Rosa Luxemburg – how wheelchairs indicate that she was right

Sure, there are good reasons for privatisation of elements of economic processes – at least if we trust the advocates of the respective measures.

Now, leaving the serious central debate and its macro-perspective aside one came to my mind when I went to the grocer’s shop. But what do I say, really ‘grocer’s shop’? In actual fact, there are few real grocer’s shops left. What we may find is highly specialised shops: the ones of butchers, bakers or also those selling fruit …; and the others are not really selling foodstuff as the original term suggests. They are selling nearly everything. So I went to one of them – by the way it may be of some interest (or interest to some) that the owner had been recently crowned as one of the ten richest people in Germany – ah, no its is not the one of which every little helps. It is the one who ALl DIstributes well into the own pocket.

Anyway, most of these grocer’s shops have now a wide range of products which can be bought without showing the immediate link to groceries. The most recent offer:

Wheelchairs.

Now, it surely would be unfair to say that the foodstuff they sell is such crap that eating it causes such health deterioration that it leads to its use.

It is more concerned with another dimension of the term grocer’s shop. Originally – looking at the so-called good old times – the term named shops where one could buy items that had came to these European countries from the colonies. Sure, Ireland had been itself a colony – but the Irish people had been forced to forget their language, adopt the language of the colonialiser and with this the hegemonic thinking as for instance carried about with maintaining names like the one of these shops.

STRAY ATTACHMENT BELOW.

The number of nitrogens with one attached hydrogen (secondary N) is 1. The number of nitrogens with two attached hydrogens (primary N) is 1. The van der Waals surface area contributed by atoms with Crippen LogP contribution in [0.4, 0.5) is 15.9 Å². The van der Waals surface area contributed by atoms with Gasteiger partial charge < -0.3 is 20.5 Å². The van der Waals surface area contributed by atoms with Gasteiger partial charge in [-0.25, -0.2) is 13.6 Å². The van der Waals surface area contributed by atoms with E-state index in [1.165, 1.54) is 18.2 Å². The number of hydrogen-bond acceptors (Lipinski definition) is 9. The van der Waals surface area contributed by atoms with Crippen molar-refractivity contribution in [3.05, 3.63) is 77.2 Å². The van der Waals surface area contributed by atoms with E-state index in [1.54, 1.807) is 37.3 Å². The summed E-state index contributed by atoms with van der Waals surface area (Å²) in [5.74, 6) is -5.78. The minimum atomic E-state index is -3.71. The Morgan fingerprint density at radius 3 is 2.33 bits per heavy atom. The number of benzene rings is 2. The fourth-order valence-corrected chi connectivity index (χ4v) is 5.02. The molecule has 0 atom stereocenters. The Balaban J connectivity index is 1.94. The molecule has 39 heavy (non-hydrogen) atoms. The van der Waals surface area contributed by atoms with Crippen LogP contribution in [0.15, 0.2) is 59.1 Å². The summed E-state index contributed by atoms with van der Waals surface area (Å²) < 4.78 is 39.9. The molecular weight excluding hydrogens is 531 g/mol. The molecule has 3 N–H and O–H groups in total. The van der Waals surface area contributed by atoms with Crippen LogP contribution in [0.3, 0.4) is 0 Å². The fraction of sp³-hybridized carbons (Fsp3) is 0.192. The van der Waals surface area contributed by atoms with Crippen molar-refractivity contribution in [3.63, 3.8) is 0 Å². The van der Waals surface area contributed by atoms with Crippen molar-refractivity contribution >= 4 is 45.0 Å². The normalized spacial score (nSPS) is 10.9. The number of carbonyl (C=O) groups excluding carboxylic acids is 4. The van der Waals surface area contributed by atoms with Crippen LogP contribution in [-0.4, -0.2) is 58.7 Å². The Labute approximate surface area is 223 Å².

But stop, what has a wheelchair to do with a product brought over from the colonies. And, of course, colonialism is by and large a thing of the past, isn’t it?

Sure, by and large it is. But now we can turn to Rosa, and in particular her writing on ‘The Accumulation of Capital’. She emphasises that capitalism depends on the exploitation of non-capitalist resources. Her approach is fundamentally different if compared with the Habermasian thesis of colonialisation of life world by system world. Whereas Habermas remains methodologically unclear between institutionalist analysis and proposing a ‘voluntarist opt-out’, emerging – in a quasi-institutionalist manner – from the logic of language, Luxemburg starts from a perspective of actors, emphasising the different interests as they emerge from the requirement of the capital accumulation itself. She draws attention on the work of Karl Marx, highlighting

the dialectical conflict that capitalism needs non-capitalist social organisations as the setting for development, that it proceeds by assimilating the very conditions which alone can ensure its own existence.

(Luxemburg, Rosa, 1913: The Accumulation of Capital. Translated from the German by Agnes Schwarzschild. With an Introduction by Joan Robinson; London: Routledge and Kegan Paul,1951: 366 – see also the contribution Peter Herrmann/Hurriyet Babacan, forthcoming: The State as Mechanism of Exclusion – Nationhood, Citizenship, Ethnicity [working title]; in: Babacan/Herrmann [eds.], forthcoming: Nation State and Enthic Diversity; New York: Nova)